grow them in a growing bag. When I mentioned my plans to a friend of mine, she told me that she grew potatoes in heavy duty garbage bags last year, which is much cheaper, especially if you have a husband who saves clean yet used garbage bags.
Why grow potatoes in a bag rather than the ground, you ask? Well, for one, apparently potatoes don't like to get too wet (which can happen in my area, we have heavy clay soil). In additiona, wen you are growing potatoes and you want to increase your potato yield, you add soil to cover the lower branches of the plant every few weeks as the plant grows, and this is quite easy to do when you have sides of a bag to raise up as the season progresses. My friend tells me that the lower branches will then turn into roots and grow more potatoes!
Thirdly, potatoes can be easily damaged by a shovel when you go to dig them up. If you grow them in a bag, you can either dump the bag into a wheelbarrow to uncover the potatoes, or you can simply rip the bag open to get to your harvest.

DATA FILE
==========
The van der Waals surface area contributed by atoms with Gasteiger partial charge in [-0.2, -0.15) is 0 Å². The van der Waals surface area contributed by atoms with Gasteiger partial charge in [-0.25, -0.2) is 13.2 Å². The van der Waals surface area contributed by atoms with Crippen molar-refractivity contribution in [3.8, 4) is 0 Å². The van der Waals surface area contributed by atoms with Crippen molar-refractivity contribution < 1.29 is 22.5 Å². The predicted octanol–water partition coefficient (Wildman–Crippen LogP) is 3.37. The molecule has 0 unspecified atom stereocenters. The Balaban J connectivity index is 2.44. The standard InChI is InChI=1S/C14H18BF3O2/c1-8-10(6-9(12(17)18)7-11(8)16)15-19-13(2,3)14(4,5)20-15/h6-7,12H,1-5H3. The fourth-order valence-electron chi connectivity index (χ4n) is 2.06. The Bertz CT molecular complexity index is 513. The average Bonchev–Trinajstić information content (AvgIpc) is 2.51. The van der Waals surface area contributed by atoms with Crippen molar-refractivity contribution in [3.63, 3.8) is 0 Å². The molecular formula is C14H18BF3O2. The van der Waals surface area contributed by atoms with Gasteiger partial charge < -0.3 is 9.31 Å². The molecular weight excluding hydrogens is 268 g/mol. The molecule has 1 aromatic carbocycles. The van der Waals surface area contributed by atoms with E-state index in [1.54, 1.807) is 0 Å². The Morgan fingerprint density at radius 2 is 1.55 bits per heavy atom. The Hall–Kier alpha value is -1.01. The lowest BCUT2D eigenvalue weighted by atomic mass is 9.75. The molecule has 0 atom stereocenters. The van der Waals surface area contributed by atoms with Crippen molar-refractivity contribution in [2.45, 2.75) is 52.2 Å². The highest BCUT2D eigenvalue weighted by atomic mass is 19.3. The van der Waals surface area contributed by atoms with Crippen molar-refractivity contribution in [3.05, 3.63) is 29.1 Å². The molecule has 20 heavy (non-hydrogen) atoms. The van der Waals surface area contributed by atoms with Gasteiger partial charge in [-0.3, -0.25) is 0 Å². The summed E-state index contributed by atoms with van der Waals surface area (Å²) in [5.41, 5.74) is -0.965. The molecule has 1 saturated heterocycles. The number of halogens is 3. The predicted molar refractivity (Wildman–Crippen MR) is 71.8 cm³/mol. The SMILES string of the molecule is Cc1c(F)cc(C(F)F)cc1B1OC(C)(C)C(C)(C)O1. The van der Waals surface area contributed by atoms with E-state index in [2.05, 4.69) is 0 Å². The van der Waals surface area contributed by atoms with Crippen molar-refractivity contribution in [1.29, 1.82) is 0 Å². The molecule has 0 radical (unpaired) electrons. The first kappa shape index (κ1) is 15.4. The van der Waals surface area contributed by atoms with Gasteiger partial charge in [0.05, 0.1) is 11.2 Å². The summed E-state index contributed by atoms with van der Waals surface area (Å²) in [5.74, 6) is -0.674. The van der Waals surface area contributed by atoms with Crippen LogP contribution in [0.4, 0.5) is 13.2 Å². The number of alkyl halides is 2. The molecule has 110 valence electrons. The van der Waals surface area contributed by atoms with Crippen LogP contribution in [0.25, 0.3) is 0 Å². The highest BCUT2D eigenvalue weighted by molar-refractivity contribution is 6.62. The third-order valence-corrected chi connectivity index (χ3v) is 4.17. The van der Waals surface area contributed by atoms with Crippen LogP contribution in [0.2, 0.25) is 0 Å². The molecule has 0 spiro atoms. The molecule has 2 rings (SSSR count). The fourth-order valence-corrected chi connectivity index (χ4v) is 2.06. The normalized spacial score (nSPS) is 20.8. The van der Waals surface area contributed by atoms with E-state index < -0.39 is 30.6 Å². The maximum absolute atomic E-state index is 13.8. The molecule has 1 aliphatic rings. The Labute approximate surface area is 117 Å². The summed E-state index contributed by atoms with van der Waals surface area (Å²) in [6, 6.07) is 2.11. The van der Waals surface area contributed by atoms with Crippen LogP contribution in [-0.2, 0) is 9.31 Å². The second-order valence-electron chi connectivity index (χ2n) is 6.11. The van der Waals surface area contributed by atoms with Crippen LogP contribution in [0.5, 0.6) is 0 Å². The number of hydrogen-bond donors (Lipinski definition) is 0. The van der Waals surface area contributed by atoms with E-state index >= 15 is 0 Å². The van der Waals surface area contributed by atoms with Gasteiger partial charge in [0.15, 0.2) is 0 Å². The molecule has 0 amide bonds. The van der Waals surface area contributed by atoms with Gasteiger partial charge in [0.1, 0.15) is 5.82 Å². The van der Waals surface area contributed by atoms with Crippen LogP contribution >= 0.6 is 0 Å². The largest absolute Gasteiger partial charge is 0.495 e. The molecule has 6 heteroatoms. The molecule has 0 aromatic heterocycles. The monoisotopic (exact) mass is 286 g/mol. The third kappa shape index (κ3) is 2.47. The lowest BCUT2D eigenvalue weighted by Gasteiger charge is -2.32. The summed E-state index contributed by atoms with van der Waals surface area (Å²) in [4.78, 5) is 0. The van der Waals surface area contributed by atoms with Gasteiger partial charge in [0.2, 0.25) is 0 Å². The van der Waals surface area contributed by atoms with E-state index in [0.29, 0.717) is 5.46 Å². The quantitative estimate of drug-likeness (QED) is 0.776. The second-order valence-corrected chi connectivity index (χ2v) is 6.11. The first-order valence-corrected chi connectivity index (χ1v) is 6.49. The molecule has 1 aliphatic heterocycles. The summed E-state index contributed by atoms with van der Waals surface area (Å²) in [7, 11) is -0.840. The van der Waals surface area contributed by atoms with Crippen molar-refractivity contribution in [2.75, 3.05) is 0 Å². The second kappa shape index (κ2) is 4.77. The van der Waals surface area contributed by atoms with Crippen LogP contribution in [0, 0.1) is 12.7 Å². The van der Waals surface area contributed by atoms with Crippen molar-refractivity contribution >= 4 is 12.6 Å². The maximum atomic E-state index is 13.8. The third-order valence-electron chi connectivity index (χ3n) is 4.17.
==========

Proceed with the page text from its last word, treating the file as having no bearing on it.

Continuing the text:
In order to see if all of this fun stuff will actually happen, I went ahead and planted some potato seedlings this week.
Large heavy duty black trash bag--if it has a few small holes already, even better
Potting soil--good for vegetables
Potato seedlings (don't use eating potatoes, instead use seed potatoes) I picked Red Potatoes
1. Place 8-10 inches of soil in the bottom of the trash bag. Poke plenty of small holes in the bottom and sides of the bag for drainage--I used the point of my heavy duty scissors. I made lots of holes. Scrunch or roll the sides of the bag down/out of the way.
2. Plant the potato seedlings approximately 4-6 inches under the soil line. Water well, and place in a sunny spot.
I hope this works for me! I'll report periodically througout the summer.